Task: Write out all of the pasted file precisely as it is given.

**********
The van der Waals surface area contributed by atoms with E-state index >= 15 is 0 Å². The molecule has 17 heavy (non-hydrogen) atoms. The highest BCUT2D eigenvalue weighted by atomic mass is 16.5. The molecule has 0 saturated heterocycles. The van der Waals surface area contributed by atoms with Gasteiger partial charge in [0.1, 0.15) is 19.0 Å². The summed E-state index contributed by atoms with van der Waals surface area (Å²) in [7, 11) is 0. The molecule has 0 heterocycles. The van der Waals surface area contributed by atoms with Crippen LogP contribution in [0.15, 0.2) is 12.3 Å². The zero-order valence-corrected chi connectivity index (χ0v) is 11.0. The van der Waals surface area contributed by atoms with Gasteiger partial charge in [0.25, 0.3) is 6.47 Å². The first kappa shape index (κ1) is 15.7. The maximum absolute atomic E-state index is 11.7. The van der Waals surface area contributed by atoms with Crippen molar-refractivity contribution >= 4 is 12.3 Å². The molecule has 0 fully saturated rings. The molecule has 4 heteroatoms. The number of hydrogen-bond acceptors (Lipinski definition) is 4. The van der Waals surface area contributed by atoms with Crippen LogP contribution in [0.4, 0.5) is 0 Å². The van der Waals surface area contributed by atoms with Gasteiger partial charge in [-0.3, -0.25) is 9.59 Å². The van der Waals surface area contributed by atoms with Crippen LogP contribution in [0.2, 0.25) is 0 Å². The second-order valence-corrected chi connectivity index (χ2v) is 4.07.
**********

The van der Waals surface area contributed by atoms with E-state index >= 15 is 0 Å². The molecule has 17 heavy (non-hydrogen) atoms. The highest BCUT2D eigenvalue weighted by atomic mass is 16.5. The molecule has 0 saturated heterocycles. The van der Waals surface area contributed by atoms with Gasteiger partial charge in [0.1, 0.15) is 19.0 Å². The summed E-state index contributed by atoms with van der Waals surface area (Å²) in [7, 11) is 0. The molecule has 0 heterocycles. The van der Waals surface area contributed by atoms with Crippen LogP contribution in [0.15, 0.2) is 12.3 Å². The zero-order valence-corrected chi connectivity index (χ0v) is 11.0. The van der Waals surface area contributed by atoms with Gasteiger partial charge in [0.25, 0.3) is 6.47 Å². The first kappa shape index (κ1) is 15.7. The maximum absolute atomic E-state index is 11.7. The van der Waals surface area contributed by atoms with Crippen molar-refractivity contribution >= 4 is 12.3 Å². The molecule has 0 fully saturated rings. The molecule has 4 heteroatoms. The number of hydrogen-bond acceptors (Lipinski definition) is 4. The van der Waals surface area contributed by atoms with Crippen LogP contribution in [0.4, 0.5) is 0 Å². The van der Waals surface area contributed by atoms with Gasteiger partial charge in [-0.3, -0.25) is 9.59 Å². The van der Waals surface area contributed by atoms with Crippen LogP contribution in [0.2, 0.25) is 0 Å². The second-order valence-corrected chi connectivity index (χ2v) is 4.07.